Setting It Up: Definition
Physical Issues

References are arranged following the project phases. ‘Must read’ are indicated by Must Read and most include a copy of the Table of Contents or an abstract.

Scholars have criticized the explicit faith of physical determinism in the slum clearance approach. Physical issues are discussed in a circumspect and sophisticated manner. The below four aspects cover the range of physical concerns in urban upgrading:

  1. Standards and Regulations
  2. Incremental Growth
  3. Infrastructure and Amenities
  4. Location and Land Values

Must ReadUrbanization Primer: Project Assessment, Site Analysis, Design Criteria for Site and Services or Similar Dwelling Environments in Developing Areas: with a Documentary Collection of Photographs on Urbanization. Caminos, Horacio and Reinhard Goethert. 1978. Cambridge, MA: MIT Press. (Table of Contents)

Must Read“Design and Housing in Developing Countries,” Goethert, R. and N. Hamdi, 1983. Editors Open House International, Special Issue 8 (4). (Table of Contents)

Must Read“An Examination of Layouts.” March, Lionel. September 1972 Built Environment VI (6): pp 374-378. (Abstract)

The Myth of Marginality: Urban Poverty and Politics in Rio de Janeiro. Perlman, Janice E. 1976. Berkeley: University of California Press.

Standards and Regulations

The debate about standards is focused on defining what constitutes appropriate standards. Critics have argued that most of the newly independent countries continued to strive for standards that were a part of their colonial legacy, but these were unnecessary and unattainable. In response some scholars have argued for the complete abolition and deregulation of standards, arguing that most households tend to adopt standards that they can afford. Others have argued for a substantial revision in standards and the framing of “affordable” standards based on what households can afford. Some scholars have argued for a new set of “minimum” standards based on what is acceptable with respect to public health and safety. Still others have argued for “expandable” and “flexible” standards that can be improved over time.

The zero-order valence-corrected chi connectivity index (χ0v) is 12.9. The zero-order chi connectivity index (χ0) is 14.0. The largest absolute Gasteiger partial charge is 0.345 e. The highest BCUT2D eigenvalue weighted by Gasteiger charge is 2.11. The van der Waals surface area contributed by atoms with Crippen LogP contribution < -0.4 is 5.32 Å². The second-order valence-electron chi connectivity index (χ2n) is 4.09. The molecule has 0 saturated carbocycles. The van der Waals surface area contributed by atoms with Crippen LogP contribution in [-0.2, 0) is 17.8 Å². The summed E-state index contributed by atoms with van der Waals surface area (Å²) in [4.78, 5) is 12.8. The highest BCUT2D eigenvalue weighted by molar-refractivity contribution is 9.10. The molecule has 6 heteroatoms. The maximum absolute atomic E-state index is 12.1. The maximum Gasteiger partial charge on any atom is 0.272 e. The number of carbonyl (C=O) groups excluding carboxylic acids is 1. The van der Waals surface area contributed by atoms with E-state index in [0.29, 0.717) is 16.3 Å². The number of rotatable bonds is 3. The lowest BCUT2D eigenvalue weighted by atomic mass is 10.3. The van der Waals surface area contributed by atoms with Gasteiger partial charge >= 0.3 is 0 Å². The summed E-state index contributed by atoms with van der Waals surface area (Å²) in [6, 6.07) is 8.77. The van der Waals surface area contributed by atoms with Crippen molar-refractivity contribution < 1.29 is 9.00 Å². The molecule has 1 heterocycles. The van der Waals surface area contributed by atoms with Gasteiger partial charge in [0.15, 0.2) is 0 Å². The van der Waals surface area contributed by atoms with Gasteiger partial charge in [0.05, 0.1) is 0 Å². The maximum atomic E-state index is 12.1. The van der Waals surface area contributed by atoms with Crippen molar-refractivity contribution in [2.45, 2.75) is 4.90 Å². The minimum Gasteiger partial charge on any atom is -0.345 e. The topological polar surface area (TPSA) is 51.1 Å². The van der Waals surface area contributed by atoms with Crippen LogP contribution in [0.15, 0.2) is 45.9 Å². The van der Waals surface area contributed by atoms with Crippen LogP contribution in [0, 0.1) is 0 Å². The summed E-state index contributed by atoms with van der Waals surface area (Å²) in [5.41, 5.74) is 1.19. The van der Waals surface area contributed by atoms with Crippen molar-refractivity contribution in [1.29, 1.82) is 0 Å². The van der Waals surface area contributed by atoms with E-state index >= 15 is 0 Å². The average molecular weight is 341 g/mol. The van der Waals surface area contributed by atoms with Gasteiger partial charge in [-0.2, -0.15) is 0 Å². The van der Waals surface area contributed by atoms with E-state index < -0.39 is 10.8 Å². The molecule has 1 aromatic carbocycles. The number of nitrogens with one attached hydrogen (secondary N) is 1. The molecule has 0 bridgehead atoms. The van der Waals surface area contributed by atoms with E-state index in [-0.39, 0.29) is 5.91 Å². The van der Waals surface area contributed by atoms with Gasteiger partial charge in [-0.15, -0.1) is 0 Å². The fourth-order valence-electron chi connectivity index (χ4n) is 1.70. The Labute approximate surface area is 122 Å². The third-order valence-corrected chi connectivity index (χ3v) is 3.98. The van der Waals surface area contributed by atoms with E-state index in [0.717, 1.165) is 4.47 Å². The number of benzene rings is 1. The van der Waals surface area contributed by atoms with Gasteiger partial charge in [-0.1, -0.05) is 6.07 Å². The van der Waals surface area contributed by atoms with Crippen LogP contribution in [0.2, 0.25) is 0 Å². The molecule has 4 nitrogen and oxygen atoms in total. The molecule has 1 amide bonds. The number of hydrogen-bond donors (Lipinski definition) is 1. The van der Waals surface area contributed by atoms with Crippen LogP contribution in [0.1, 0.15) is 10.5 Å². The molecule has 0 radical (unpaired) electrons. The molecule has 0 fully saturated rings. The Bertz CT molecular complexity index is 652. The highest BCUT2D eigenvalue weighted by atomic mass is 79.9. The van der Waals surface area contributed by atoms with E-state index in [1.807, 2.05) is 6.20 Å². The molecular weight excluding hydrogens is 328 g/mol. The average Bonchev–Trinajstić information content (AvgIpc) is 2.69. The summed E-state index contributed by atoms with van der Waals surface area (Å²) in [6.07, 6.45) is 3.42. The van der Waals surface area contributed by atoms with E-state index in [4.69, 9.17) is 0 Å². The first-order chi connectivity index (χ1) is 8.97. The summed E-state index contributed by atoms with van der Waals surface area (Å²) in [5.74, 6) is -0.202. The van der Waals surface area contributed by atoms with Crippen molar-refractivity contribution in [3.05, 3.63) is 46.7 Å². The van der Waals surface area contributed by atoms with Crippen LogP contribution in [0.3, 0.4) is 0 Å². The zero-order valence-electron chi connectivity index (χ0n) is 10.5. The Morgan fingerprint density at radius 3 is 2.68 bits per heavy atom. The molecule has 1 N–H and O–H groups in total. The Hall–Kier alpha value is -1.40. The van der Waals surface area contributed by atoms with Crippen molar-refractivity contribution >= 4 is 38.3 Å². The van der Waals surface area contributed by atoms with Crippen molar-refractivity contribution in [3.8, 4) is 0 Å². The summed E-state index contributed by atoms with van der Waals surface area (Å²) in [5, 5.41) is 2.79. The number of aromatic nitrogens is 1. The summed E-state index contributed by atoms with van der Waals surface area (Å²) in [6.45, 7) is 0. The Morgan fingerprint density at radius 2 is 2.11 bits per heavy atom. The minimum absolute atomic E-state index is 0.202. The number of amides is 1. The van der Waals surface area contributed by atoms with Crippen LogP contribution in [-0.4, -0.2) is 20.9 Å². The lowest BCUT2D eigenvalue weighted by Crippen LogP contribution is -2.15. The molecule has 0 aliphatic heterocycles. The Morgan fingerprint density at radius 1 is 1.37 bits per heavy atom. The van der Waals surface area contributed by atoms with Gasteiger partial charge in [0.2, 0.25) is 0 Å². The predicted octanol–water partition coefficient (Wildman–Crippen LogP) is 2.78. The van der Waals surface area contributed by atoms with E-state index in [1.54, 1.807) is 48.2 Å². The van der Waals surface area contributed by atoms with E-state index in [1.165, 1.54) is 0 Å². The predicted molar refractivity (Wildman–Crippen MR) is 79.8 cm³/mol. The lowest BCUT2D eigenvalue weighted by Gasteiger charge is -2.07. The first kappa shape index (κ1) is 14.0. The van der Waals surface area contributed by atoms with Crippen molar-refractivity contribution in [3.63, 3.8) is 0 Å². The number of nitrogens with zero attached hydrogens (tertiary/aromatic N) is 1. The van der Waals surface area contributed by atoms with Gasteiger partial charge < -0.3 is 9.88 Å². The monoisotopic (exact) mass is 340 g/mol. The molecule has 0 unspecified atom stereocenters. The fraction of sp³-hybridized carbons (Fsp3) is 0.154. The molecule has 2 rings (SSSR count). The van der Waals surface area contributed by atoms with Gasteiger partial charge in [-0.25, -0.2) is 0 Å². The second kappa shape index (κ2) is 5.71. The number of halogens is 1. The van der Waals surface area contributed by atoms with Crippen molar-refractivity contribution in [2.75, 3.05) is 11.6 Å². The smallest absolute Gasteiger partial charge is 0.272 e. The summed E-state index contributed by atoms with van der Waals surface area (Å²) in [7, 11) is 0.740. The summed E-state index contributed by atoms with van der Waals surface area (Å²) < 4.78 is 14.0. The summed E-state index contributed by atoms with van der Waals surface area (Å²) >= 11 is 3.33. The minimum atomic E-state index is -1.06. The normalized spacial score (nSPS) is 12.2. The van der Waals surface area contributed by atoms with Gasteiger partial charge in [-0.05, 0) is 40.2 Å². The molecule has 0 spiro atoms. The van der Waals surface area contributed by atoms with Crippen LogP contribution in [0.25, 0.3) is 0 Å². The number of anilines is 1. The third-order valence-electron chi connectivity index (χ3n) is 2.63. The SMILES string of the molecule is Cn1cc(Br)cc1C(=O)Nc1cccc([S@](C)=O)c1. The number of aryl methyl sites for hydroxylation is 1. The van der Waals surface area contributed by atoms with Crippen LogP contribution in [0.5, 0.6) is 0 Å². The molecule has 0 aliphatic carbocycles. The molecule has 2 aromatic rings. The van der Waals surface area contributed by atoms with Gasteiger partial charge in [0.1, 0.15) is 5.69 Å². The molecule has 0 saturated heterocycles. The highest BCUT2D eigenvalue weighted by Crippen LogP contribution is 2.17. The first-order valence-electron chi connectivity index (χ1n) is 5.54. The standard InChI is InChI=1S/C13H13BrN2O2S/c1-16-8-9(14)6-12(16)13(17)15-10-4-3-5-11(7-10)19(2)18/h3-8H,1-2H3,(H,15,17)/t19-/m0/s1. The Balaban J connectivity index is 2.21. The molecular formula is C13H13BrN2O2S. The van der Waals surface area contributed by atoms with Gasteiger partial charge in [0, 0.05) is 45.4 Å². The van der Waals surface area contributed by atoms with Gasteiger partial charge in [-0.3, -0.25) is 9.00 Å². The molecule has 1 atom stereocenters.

The debate about standards is relevant to promoting urban upgrading in two major ways. First, what standards to strive for. And second, what existing standards are considered acceptable before being formally accepted through tenure legalization.

Must ReadEfficiency in Land Use and Infrastructure Design. Bertaud, Alain. 1990. Washington DC: The World Bank. (Table of Contents)

“The Impact of Land-Use Regulations on Land Supply, Consumption, and Price.” Bertaud, Alain. 1992. Regional Development Dialogue 13 (1): pp 14-32.

Must Read“The Benefit of Minimal Land Development Regulation.” Dowall, David E. 1992. Habitat International 16 (4): 15-26. (Abstract)

“Infrastructure Standards.” Gakenheimer, R. and G. H. J. Brando. 1987. In Shelter, Settlement and Development. Edited by Lloyd Rodwin, pp 133-150. Boston: Allen Unwin.

Informal Housing and Land Subdivisions in Third World Cities: A Review of the Literature. Payne, G. 1989. Oxford: Center for Development and Environmental Planning (CENDEP).

“Participant Observation: A Study of State-aided Self-help Housing in Lucknow, India.” Sinha, A. 1991. In Housing the Poor in the Developing World: Methods of Analysis, Case Studies, and Policy. Edited by K. G. Willis and A. G. Tipple, pp 16-34. Routledge.

Must Read“Housing as a Verb.” Turner, John F. C. (1972). In Freedom to Build: Dweller Control of the Housing Process. Edited by John F. C. Turner and R. Fichter. New York: The Macmillan Company.

Incremental Growth